• I ate a ham sandwich in the cafeteria.

Apapachar vs. Mimar

To pamper or show affection through physical touch. Apapachar is a warm, affectionate term in Mexico. Mimar is used in Spain and tends to have a broader meaning of spoiling someone.

Mexican Spanish

  • Me encanta apapachar a mis sobrinos cuando los veo.
  • I love to pamper my nephews when I see them.

Spain Spanish

  • Sus abuelos lo miman demasiado.
  • His grandparents spoil him too much.

Estacionamiento vs. Aparcamiento

Parking lot or parking area. Estacionamiento is used in Mexico, while aparcamiento is used in Spain.

Mexican Spanish

  • El estacionamiento está completamente lleno.
  • The parking lot is completely full.

Spain Spanish

  • Dejé el coche en un aparcamiento subterráneo.
  • I left the car in an underground parking lot.

Cursi vs. Ñoño

Something or someone that is overly sentimental or tacky. Cursi is widely used in Mexico. Ñoño is more often used in Spain to describe something nerdy or sentimental.

Mexican Spanish

  • Esa película es demasiado cursi para mi gusto.
  • That movie is too cheesy for my taste.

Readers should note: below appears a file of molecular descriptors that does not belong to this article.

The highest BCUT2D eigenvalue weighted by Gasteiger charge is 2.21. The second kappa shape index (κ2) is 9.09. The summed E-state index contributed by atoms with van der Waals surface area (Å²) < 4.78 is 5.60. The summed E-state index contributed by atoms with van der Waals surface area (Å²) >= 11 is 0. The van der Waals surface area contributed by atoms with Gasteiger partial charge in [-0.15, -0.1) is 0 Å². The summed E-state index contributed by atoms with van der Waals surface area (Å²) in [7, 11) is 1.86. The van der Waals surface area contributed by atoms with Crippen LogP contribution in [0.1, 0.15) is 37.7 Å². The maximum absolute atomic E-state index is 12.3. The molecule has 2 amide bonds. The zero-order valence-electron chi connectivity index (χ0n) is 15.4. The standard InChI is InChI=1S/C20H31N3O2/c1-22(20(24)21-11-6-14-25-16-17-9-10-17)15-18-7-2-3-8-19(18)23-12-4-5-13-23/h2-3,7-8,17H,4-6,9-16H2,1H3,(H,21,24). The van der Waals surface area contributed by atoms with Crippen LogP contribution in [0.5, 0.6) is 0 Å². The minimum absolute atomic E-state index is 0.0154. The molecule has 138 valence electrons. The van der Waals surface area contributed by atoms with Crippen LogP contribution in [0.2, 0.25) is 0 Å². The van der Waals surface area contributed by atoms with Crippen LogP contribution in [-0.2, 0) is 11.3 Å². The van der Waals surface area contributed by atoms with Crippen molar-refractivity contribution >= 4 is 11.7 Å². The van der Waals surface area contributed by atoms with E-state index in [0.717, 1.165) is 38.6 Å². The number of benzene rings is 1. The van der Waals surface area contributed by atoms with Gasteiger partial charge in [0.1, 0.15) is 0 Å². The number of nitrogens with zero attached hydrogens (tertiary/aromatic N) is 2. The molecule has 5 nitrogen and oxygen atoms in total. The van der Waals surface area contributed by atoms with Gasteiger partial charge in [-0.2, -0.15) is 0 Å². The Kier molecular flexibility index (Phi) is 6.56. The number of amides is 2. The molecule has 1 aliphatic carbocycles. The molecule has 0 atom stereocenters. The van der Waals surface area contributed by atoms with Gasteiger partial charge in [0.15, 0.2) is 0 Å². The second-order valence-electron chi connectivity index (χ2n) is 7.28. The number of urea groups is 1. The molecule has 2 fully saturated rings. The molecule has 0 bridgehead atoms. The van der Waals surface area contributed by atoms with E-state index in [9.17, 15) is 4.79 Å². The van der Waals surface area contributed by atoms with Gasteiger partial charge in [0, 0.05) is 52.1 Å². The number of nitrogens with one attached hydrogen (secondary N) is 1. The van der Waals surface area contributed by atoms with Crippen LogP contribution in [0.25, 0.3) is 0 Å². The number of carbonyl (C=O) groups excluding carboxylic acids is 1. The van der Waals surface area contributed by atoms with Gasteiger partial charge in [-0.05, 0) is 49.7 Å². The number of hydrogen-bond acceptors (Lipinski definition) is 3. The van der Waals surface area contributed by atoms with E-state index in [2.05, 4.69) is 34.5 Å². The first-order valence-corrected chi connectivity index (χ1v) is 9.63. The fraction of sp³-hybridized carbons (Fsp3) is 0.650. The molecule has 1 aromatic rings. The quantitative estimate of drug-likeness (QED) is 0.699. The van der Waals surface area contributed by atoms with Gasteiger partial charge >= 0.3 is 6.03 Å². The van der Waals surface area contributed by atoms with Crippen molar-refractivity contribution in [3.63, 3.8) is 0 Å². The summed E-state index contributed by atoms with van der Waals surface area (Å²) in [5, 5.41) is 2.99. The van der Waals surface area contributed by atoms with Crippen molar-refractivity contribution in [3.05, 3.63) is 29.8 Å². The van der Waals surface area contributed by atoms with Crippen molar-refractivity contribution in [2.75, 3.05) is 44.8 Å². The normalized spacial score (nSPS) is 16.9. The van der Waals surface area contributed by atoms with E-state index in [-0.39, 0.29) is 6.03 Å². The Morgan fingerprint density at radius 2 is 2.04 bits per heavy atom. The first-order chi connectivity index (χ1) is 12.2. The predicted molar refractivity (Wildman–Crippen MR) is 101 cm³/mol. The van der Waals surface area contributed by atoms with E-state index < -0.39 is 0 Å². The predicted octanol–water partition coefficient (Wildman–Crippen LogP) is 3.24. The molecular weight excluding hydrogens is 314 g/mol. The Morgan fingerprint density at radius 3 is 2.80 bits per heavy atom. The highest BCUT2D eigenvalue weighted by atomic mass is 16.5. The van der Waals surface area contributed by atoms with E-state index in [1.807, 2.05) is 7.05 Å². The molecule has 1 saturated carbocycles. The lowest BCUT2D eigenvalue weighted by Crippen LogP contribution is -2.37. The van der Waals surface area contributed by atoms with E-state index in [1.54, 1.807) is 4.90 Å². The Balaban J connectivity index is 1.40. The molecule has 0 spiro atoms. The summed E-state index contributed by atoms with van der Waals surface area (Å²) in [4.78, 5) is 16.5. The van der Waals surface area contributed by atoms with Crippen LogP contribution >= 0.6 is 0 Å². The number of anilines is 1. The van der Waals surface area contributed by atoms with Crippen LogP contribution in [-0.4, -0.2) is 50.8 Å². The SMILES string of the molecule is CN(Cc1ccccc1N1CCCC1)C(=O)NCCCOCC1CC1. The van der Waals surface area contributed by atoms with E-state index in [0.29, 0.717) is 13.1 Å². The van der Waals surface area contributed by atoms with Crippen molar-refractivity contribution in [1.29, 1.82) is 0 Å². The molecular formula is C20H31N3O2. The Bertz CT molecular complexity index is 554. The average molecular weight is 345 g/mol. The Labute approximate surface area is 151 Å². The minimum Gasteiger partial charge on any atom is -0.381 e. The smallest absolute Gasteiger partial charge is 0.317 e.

Spain Spanish

  • No me gusta ese libro, es un poco ñoño.
  • I don’t like that book, it’s a bit nerdy.

Antro vs. Discoteca

Nightclub. Antro is a colloquial term in Mexico, often implying a less prestigious venue. Discoteca is used in Spain and generally denotes a mainstream nightclub.

Mexican Spanish

  • Vamos al nuevo antro que abrieron en la ciudad.
  • Let’s go to the new club they opened in town.

Spain Spanish

  • La discoteca estaba llena anoche.
  • The nightclub was packed last night.

Refresco vs. Gaseosa

Soft drink. Refresco is the term used in Mexico. Gaseosa is often used in Spain, though refresco is also understood.

Mexican Spanish

  • ¿Quieres un refresco o agua?
  • Would you like a soda or water?

Spain Spanish

  • Prefiero una gaseosa sin azúcar.
  • I prefer a light, sugar-free drink.

Escuincle vs. Chaval

Young kid or person. Escuincle is colloquial in Mexico, while chaval is commonly used in Spain.

Mexican Spanish

  • Ese escuincle siempre está jugando en la calle.
  • That kid is always playing in the street.

Spain Spanish

  • El chaval nuevo en clase es muy inteligente.
  • The new kid in class is very smart.

Papalote vs. Cometa

Kite. Papalote is the term in Mexico, while cometa is the term in Spain.

Mexican Spanish

  • Vamos a volar el papalote en el parque.
  • Let’s fly the kite in the park.

Spain Spanish

  • Mi hijo recibió un cometa por su cumpleaños.
  • My son got a kite for his birthday.

Alberca vs. Piscina

Swimming pool. Alberca is commonly used in Mexico, while piscina is the standard in Spain, although both terms are understood in both countries.

Mexican Spanish

  • La alberca de nuestro hotel está muy grande.
  • The pool at our hotel is very big.

Spain Spanish

  • La piscina de la casa de Pedro está vacía.
  • The swimming pool at Pedro’s house is empty.